Sunday 30 January 2005 at 8:25 pm | In Articles | 2 Comments

Most people, when asked how many divisors the number 60 has (including 1 and 60), would struggle to do so without listing them all. Yet once you know that the prime factorisation of 60 is 60=2^2\times3\times5 you can immediately say that the number of divisors is 3 \times 2 \times 2=12. In other words, you take each index, add 1 then multiply them together.

This is easy to see if you list the divisors as


It’s then not difficult to prove the general result:

    If n=p_1^{\alpha_1}.p_2^{\alpha_2}.\cdots.p_k^{\alpha_k} then the number of divisors of n is d(n)=\prod\limits^k_{i=1}\left(\alpha_i + 1}\right)

Quadratic Formula Song

Monday 24 January 2005 at 2:39 pm | In Articles | 1 Comment

Got the blues about remembering \dfrac{-b \pm \sqrt{b^2-4ac}}{2a} then listen to The Quadratic Formula Song at Calculus Music.

Tom Lehrer is the best known singing mathematician (zillions of pages on the net). Art Garfunkel (half of Simon & Garfunkel) will be known to older readers; he has an MA in mathematics and started a PhD but his music career came first.

A Million Random Digits With 100,000 Normal Deviates

Sunday 23 January 2005 at 11:52 am | In Articles | Post Comment

Mathematical humour is always welcome, particularly as it is rare. Who would have thought that a book of a million random numbers could inspire amusing reviews at Amazon.com?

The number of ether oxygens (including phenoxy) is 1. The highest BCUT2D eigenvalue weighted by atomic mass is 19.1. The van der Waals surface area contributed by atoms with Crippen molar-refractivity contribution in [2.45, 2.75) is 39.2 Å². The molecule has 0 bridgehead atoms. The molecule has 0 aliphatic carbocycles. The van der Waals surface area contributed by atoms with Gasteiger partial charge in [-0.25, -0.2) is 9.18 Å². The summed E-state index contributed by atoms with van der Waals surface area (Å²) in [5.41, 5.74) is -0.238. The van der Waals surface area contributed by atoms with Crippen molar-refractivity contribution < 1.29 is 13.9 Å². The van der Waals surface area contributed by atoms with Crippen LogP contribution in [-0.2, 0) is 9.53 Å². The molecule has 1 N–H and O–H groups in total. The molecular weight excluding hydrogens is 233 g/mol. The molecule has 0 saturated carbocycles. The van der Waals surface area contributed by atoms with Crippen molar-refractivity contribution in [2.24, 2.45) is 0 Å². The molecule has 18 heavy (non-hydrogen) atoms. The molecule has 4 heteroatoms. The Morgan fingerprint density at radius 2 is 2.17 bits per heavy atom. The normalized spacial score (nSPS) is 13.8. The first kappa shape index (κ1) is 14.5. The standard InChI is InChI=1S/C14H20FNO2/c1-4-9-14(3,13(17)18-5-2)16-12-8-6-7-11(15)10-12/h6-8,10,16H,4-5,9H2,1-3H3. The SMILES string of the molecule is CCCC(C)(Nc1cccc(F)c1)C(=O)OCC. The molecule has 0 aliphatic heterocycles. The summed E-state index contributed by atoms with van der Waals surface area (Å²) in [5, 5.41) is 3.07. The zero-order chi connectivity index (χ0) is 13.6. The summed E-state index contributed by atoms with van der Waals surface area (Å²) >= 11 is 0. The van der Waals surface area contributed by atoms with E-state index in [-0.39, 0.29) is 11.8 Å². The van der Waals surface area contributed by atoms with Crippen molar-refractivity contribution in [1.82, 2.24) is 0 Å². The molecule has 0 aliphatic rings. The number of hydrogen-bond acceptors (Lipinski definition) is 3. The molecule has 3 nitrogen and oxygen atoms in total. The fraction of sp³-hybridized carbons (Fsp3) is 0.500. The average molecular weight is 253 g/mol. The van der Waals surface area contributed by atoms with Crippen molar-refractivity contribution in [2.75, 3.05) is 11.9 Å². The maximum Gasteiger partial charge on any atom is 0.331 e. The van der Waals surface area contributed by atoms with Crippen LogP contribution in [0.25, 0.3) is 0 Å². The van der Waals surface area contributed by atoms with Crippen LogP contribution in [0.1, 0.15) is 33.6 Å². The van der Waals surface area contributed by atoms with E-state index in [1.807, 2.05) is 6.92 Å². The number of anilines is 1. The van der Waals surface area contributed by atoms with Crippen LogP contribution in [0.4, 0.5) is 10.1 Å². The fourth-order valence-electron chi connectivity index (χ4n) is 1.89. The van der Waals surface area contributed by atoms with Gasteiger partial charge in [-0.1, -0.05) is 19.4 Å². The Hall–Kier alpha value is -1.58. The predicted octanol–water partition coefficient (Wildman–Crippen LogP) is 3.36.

Thanks to Isabel’s math blog.

Mathematical 404 Page

Sunday 16 January 2005 at 9:18 pm | In Articles | Post Comment

Gooseania spotted this mathematical 404 error page. Any others out there?

Four Colour Theorem Latest

Monday 10 January 2005 at 9:46 pm | In Articles | 2 Comments

Listen to a short interview with Keith Devlin about the latest verification of the computer proof of the Four Colour Theorem at Solving the ‘Four-Color Problem’ of Map Making (near the bottom of the page). Then read more about it on Devlin’s Angle.

Thanks to Mathforge.net for alerting me to this.

Spherical Trigonometry

Saturday 8 January 2005 at 9:42 pm | In Articles | 8 Comments

The idea that the angles of a triangle add up to 180° is so well engrained that it comes as a shock to some students that it isn’t true in other geometries. These geometries don’t have to be obscure or abstract since the angles of a spherical triangle drawn on the earth’s surface (assuming it is a sphere) always add up to more than 180° by an amount proportional to its area.

It’s a shame that like much else, spherical trigonometry has long since disappeared from the A level syllabus. The 2-dimensional sine rule

    \displaystyle \frac{a}{\sin A}=\frac{b}{\sin B}=\frac{c}{\sin C}

is (or ought to be 8-)) well-known but how many are aware of the 3-dimensional version

    \displaystyle \frac{\sin a}{\sin A}=\frac{\sin b}{\sin B}=\frac{\sin c}{\sin C}

or the fact that the great circle distance (the shortest distance) n in nautical miles between points with latitude & longitude \left(\alpha_1,\beta_1\right),\left(\alpha_2,\beta_2\right) is given by

    \cos n = \sin \alpha_1 \sin \alpha_2 + \cos \alpha_1 \cos \alpha_2 \cos \left(\beta_1-\beta_2\right)

where n is measured in minutes? You could use sites such as Surface Distance Between Two Points of Latitude and Longitude but it’s not the same as sitting down and proving the general result.

Without this introduction to three dimensions how is one going to start visualising geometry in four or more dimensions? Of course, reading Flatland would be an excellent start. Phoenix-Library has some excellent versions of this book in a number of online formats.

This is perhaps a suitable place to publicise my all time favourite puzzle:

    A hunter leaves his house one morning and walks one mile due south. He then walks one mile due west and shoots a bear, before walking a mile due north back to his house. What colour is the bear?

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